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Make your next presentation your best ever!

 

Say if I was giving a presentation on greenhouse gases, and I said 20 planes landed per hour, that would be relatively dull.

But if I take a camera out to an airport, and film each plane landing for 4.5 hours, and then splice them all together – that’s an exciting way to make a point. We call that moment the one big insight. And every meeting or presentation of yours should have one.

The fact is, many sales meetings and presentations, while well-meaning, are somewhat forgettable. This means that the client can go back to their day job and will have forgotten most of what they have just seen or heard. And the stuff that they have heard might not be the things you want them to remember.

That’s why we like the One Big Insight principle. It means that if you have 4 hours to prepare for a big meeting, then spend 3 of them coming up with a big moment, or insight, that changes the world of your audience, customer or colleagues. You should be aiming for something that gives their central nervous system a good jolt. They should feel it in their teeth!

One Big Insight: Guidelines & Tips

1. Make the complicated, simple: Think about how to make the complicated simple for your customer, so they get it without having to do much thinking. They will love it.

2. Spend time on the packaging: Diamond rings are beautiful, and they are everywhere. But there is only one Tiffany diamond ring. What separates it from the rest? The distinctive blue box. The execution of your insight, the way that it is packaged, is so important.

3. Know your market: A key reason that your One Big Insight might fail is that your customer or audience doesn’t identify with it. I learned this one the hard way. Recently I met a client in the publication and exhibitions space, and I thought it would be a great idea to blog the night before on a new development in Facebook (here is the blog).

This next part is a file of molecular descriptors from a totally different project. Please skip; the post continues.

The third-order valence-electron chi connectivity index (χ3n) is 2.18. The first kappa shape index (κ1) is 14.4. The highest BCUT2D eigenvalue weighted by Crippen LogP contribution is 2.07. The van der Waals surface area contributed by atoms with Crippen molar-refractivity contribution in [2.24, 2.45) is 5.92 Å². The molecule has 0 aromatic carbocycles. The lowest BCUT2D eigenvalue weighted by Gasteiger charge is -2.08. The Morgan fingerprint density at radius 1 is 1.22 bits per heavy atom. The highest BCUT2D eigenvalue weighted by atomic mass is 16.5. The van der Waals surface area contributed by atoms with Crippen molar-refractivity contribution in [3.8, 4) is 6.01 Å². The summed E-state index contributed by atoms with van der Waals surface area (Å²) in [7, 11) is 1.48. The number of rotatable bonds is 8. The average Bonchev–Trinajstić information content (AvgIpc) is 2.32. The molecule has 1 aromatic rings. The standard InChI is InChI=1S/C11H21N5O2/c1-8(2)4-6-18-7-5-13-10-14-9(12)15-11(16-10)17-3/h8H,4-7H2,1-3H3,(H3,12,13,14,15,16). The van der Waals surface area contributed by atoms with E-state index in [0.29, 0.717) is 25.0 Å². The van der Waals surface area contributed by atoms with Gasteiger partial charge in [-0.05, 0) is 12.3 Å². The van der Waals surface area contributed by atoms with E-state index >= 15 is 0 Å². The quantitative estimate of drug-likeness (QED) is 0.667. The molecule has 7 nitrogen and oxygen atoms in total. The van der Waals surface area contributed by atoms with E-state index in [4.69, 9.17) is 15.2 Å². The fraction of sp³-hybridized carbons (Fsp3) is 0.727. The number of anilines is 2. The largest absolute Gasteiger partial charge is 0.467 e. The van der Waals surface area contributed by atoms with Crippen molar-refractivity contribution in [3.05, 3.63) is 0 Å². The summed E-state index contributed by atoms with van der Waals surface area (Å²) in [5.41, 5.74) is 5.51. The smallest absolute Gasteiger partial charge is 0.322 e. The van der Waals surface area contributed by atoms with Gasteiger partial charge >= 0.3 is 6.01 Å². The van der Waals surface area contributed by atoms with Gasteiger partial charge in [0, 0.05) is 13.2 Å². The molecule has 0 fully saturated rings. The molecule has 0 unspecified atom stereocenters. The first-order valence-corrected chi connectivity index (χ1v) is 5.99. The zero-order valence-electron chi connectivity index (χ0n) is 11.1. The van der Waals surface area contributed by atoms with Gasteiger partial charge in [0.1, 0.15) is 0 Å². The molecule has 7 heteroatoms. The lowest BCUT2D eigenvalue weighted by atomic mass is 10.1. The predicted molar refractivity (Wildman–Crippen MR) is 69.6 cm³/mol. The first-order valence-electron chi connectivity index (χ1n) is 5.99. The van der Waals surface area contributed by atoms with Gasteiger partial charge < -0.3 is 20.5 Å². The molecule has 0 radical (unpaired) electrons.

I went into the meeting prepared to show her the blog, and how we were up to date with their world. When I mentioned it, quite proudly, she didn’t like or understand blogging, didn’t like Facebook, and therefore didn’t really like me. Fail. The point is your One Big Insight needs to be conceptually, linguistically and visually something that gives their central nervous system a good jolt. And for that to happen, you need to know your audience.

4. Be bold: There is a new school of thought in selling that we need to challenge the customer, prod them, provoke them. There is some truth to that. Customers, like all of us, sit up and listen when we hear something different, some sort of variation. Don’t be afraid to be bold, and strategically adventurous. For example, often in our sales training we hear from clients that they need help to close. That may be true, but when we challenge them we often find out it’s not. Closing is the sum product of everything that happens previously, and it’s usually the qualification period, or relationship development path that leads to non-closure, not the actual “close” itself.

5. Look for the nuances: The most brilliant insights come from the smallest of details. One of the most famous advertisements ever was by David Ogilvy for Rolls Royce. Ogilvy, famous for long-copy, wrote an inspired ad with the headline “At 60 miles an hour the loudest noise in this new Rolls-Royce comes from the electric clock”. Ogilvy kept it simple, found something tiny, and built a great campaign around it.

 

That One Big Insight didn’t just float into Ogilvy’s head – he came up with the idea by reading the owner’s manual from cover to cover, with an opportunistic eye and a curious mind. This is what you need to do if you are to arrive at your One Big Insight.

You will get there if you spend less time on PowerPoint, and more time wondering why the Chief Executive Officer started with that particular comment in the Executive Summary of the Annual Report. Or why on page 5 of Google there are 11 customer complaints. Or why their values say “innovation”, yet their offices says “tired”.

The point is, right at this minute around the world, there are probably 20,000 presentations and meetings happening. 19,900 of them will be the same as ever. About 100 of them will be different, and wonderful, and will change the customer’s world. In those 100 meetings, the customer will be leaning forward, eyes bright, considering the possibilities of what you have just said.

One Big Insight may well be the one big insight you have been waiting for!

For more on our presentation skills training call up your Natural Expert today in London on 020 7043 1582.

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